I completely agree. The Kent, Surrey and Sussex air ambulance has two helicopters to serve the three counties. I am sure that all money saved from VAT would be used effectively.
One great thing about the Kent, Surrey and Sussex air ambulance is that it transports a specialist doctor and a critical care paramedic directly to the scene of serious medical emergencies. They provide enhanced care at the scene of the accident, often involving medical procedures usually provided only in the emergency department of a hospital. Patients are flown to the most appropriate hospital for their needs, and many are transferred to county or regional hospitals. However, as the three shouts I described show, patients quite often require specialist treatment at a major trauma centre in London. Quite simply, the intervention of the air ambulance team saves lives.
The Kent, Surrey and Sussex air ambulance costs £5 million per year to fund and operates 365 days a year, responding to 1,500 to 1,800 medical emergencies per annum. It is funded almost entirely by donations.
Its mission, objective and outcomes are as important to our country as those of the Royal National Lifeboat Institution, another lifesaving service very dear to my heart. However, as we have heard, and as the motion states, the key difference between the two is that the Kent air ambulance pays VAT at the rate of 20% at its base in Marden. It buys fuel in bulk and uses between 180,000 and 200,000 litres a year. Given that each mission costs around £2,500, zero-rating fuel for the helicopters would save the air ambulance a significant amount of money that it could reinvest in its lifesaving functions. That is not a vast amount of money for the Treasury, but it would be directly available to air ambulances.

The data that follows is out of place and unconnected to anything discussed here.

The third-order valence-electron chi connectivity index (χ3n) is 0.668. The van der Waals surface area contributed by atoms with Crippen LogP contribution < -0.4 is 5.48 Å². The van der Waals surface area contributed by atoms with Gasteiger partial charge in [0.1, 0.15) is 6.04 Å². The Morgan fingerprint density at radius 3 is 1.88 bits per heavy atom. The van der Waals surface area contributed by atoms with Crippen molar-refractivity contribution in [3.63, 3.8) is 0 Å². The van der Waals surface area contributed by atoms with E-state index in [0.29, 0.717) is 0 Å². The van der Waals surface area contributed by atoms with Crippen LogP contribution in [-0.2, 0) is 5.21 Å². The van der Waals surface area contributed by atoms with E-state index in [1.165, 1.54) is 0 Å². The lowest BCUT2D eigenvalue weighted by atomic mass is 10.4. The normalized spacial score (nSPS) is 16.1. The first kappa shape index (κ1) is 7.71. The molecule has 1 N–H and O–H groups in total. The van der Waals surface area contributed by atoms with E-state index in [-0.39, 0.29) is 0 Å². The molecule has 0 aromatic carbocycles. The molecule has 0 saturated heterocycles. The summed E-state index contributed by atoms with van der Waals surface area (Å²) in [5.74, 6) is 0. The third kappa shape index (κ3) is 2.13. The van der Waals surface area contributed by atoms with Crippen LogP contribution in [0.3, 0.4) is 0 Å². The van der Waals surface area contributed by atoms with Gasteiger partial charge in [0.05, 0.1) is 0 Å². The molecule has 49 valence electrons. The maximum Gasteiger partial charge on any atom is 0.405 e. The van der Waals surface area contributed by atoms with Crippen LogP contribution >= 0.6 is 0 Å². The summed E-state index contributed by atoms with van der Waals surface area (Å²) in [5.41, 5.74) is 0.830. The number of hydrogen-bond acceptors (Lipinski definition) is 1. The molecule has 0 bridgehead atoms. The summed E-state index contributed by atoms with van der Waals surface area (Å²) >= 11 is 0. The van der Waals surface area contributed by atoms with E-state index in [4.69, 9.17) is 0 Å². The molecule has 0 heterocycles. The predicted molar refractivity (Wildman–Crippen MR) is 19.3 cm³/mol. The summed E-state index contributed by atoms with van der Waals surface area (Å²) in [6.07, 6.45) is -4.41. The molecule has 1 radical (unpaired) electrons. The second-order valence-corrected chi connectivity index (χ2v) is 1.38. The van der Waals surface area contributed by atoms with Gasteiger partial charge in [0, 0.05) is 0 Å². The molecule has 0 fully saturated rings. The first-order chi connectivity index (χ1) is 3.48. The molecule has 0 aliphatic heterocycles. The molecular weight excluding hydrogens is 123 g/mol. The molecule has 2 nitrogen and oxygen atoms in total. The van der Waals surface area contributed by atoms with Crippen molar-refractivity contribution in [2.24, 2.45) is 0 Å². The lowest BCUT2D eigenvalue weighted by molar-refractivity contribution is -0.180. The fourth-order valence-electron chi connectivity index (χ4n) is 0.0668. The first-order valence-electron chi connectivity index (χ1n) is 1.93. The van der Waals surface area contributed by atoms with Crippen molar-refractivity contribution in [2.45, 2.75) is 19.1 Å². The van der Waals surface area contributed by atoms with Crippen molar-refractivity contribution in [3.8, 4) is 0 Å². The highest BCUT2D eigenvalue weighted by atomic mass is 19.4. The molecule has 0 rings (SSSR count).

It has already been made clear that, under EU law, it is not possible to implement a new zero-rating into UK legislation relating solely to the air ambulance. Although I am not a VAT expert, let me offer the Minister a possible solution. Schedule 8 to the Value Added Tax Act 1994 refers to charities and outlines provisions that allow for the supply, at the zero rate of VAT,
“of any relevant goods to an eligible body which pays for them with funds provided by a charity”.
The Act also makes it clear that “relevant goods” includes “ambulances” and
“parts or accessories for use in or with” ambulances. Her Majesty’s Revenue and Customs already accepts that “ambulances” includes specially equipped air ambulances or watercraft, and that “eligible bodies” includes charitable institutions providing
“rescue or first aid services”.
Under those provisions, therefore, and with guidance from the Treasury and HMRC, the air ambulance could purchase fuel in its own name for use at a zero rate of VAT. I am sure that, with proper discussion, air ambulance charities could certify the use of the fuel, making them liable for VAT payments if they misappropriate it for other purposes. Furthermore, I am sure the charities would be willing to appease any concerns that HMRC might have on claims for retrospective recovery of VAT incurred over the past four years, which would obviously lead to a greater cost to the Treasury.
The Treasury might be concerned about the reduction of revenue, but it should recognise how much the air ambulance saves the NHS. First, like others, the Kent air ambulance is not funded by the ambulance service or the NHS. Secondly, the speed at which it can transfer injured persons to hospital often means that they are treated and discharged more quickly, thereby saving the NHS money in the long term.
Throughout the debate thus far, Members have spoken highly of the air ambulances serving their constituents. There can be no doubt about the level of genuine support they enjoy, but as the motion makes clear, and as we have heard, there is potential for the Treasury to give additional financial support to help air ambulances up and down the country to carry on providing a vital service. It is for this reason that I urge the Treasury to review the current VAT arrangements and use this opportunity to recognise further the vital contribution that the air ambulance service makes to people’s lives.